Posted on Jul 30, 2020
UCP PASSED LAW THAT CUTS PAY, REDUCES BREAKS, AND COULD LOWER MINIMUM WAGE
EDMONTON - Changes to employment standards in Bill 32, which was passed by the UCP majority on Wednesday, have dire consequences for the pay and working conditions of both union and non-union working Albertans.
“The changes to the Employment Standards Code outlined in Bill 32 will have a detrimental impact on the rights of employees in Alberta. Canadian courts have recognized for years that the workplace is indeed imbalanced, as employers have significant power and employees at all levels have considerably less bargaining power,” said Joel Fairbrother, an employment lawyer with Taylor Janis LLP.
Bill 32 removes the requirement for employers to work with employees on changes to work hours and schedules. New rules allow employers to average hours worked by their employees over 52 weeks rather than 12 weeks in order to avoid paying overtime if an employee works more than 44 hours in a week.
“The courts have taken significant steps to address and correct that power imbalance. The changes to the Employment Standards Code proposed by Bill 32 will strip away important rights and entitlements that employees currently have in Alberta, while further empowering employers who already hold the majority of power in the workplace,” Fairbrother said.
Bill 32 also allows employer associations to apply for exemptions to all or part of the Employment Standards Code without ministerial oversight meaning powerful, well-funded associations will have a backdoor through which to reduce the minimum wage. Associations will also be able to seek exemptions for limits on consecutive days worked, daily hours worked, and overtime pay not included in averaging agreements.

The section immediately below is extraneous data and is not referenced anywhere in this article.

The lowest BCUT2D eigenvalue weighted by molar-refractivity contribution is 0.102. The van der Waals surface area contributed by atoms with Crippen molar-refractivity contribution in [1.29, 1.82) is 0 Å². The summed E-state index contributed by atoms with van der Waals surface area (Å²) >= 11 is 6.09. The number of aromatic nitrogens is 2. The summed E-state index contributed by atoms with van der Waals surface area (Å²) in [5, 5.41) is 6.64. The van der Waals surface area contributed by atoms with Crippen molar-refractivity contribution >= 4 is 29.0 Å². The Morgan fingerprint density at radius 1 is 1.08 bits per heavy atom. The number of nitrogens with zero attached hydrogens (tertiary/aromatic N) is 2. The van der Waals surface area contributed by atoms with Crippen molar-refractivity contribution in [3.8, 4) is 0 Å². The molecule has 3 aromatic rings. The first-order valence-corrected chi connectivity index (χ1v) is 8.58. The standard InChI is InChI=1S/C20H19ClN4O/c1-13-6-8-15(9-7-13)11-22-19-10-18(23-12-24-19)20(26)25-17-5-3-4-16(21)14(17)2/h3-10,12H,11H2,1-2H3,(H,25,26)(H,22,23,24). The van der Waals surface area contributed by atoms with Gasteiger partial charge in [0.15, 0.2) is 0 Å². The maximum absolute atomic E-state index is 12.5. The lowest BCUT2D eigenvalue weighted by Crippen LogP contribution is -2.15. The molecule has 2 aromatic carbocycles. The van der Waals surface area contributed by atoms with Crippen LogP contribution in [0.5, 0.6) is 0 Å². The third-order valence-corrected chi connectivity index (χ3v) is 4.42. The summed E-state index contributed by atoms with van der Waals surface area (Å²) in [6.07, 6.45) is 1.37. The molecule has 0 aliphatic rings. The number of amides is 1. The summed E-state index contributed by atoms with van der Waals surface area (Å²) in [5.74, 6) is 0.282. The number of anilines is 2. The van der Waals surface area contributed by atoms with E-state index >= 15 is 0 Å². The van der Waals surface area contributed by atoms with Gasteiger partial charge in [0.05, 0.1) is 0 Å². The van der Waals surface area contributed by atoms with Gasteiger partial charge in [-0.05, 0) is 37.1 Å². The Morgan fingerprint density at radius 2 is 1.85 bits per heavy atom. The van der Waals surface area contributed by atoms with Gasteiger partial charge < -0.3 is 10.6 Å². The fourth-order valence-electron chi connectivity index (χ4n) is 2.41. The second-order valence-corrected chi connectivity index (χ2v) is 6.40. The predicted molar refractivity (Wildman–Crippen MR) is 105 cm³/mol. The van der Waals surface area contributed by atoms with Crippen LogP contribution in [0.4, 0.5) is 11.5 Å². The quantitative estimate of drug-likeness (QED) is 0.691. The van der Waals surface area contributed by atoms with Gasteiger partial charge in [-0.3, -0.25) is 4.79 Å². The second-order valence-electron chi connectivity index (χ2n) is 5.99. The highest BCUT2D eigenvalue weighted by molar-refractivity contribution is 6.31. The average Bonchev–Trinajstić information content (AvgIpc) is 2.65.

Holiday pay is also affected by changes passed in Bill 32. Employers are no longer required to average an employee’s wages for the four weeks preceding a holiday and can exclude vacation pay, overtime, and holiday pay in the four-week average of their choosing.
Additional changes to rest periods mean that employers can now require an employee to work 10 hours and only offer only one 30-minute break.
“The UCP just passed a law that takes money out of the pockets of hard-working Albertans and hands hundreds of millions over to their bosses,” said Christina Gray, NDP Labour Critic. “Your boss can now deduct your pay, change your hours, deny you overtime, and delay paying you out if you get fired - all without asking you,” said Christina Gray, NDP Labour Critic.